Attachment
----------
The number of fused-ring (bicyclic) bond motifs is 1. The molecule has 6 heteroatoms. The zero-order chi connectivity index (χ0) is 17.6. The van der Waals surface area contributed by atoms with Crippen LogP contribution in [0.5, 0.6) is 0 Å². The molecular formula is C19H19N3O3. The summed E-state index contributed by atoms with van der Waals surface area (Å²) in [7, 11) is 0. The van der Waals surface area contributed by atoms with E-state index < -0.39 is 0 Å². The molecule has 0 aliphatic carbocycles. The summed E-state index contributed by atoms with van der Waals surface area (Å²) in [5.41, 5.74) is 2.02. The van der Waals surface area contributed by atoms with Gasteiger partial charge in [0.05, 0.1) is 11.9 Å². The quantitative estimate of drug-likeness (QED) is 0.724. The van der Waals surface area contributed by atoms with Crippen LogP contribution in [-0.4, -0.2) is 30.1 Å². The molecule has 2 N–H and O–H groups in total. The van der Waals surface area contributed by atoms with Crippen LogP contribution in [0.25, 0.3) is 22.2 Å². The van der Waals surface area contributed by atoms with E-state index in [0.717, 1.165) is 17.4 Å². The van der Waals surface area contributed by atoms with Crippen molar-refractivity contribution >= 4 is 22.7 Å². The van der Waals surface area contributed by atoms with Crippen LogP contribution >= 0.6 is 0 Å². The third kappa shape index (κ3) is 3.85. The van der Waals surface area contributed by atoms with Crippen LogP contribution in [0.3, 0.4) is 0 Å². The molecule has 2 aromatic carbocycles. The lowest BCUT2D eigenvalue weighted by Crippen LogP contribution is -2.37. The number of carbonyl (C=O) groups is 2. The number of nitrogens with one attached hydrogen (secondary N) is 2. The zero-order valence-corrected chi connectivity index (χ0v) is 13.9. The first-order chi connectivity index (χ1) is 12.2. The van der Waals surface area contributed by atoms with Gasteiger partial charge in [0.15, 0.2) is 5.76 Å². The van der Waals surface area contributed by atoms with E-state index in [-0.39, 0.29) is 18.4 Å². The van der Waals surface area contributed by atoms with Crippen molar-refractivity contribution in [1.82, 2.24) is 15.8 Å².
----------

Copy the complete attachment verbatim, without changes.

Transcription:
The number of fused-ring (bicyclic) bond motifs is 1. The molecule has 6 heteroatoms. The zero-order chi connectivity index (χ0) is 17.6. The van der Waals surface area contributed by atoms with Crippen LogP contribution in [0.5, 0.6) is 0 Å². The molecular formula is C19H19N3O3. The summed E-state index contributed by atoms with van der Waals surface area (Å²) in [7, 11) is 0. The van der Waals surface area contributed by atoms with E-state index < -0.39 is 0 Å². The molecule has 0 aliphatic carbocycles. The summed E-state index contributed by atoms with van der Waals surface area (Å²) in [5.41, 5.74) is 2.02. The van der Waals surface area contributed by atoms with Gasteiger partial charge in [0.05, 0.1) is 11.9 Å². The quantitative estimate of drug-likeness (QED) is 0.724. The van der Waals surface area contributed by atoms with Crippen LogP contribution in [-0.4, -0.2) is 30.1 Å². The molecule has 2 N–H and O–H groups in total. The van der Waals surface area contributed by atoms with Crippen LogP contribution in [0.25, 0.3) is 22.2 Å². The van der Waals surface area contributed by atoms with E-state index in [0.717, 1.165) is 17.4 Å². The van der Waals surface area contributed by atoms with Crippen molar-refractivity contribution >= 4 is 22.7 Å². The van der Waals surface area contributed by atoms with Crippen LogP contribution >= 0.6 is 0 Å². The third kappa shape index (κ3) is 3.85. The van der Waals surface area contributed by atoms with Crippen LogP contribution in [0.3, 0.4) is 0 Å². The molecule has 2 aromatic carbocycles. The lowest BCUT2D eigenvalue weighted by Crippen LogP contribution is -2.37. The number of carbonyl (C=O) groups is 2. The number of nitrogens with one attached hydrogen (secondary N) is 2. The zero-order valence-corrected chi connectivity index (χ0v) is 13.9. The first-order chi connectivity index (χ1) is 12.2. The van der Waals surface area contributed by atoms with Gasteiger partial charge in [0.15, 0.2) is 5.76 Å². The van der Waals surface area contributed by atoms with E-state index in [-0.39, 0.29) is 18.4 Å². The van der Waals surface area contributed by atoms with Crippen molar-refractivity contribution in [1.82, 2.24) is 15.8 Å².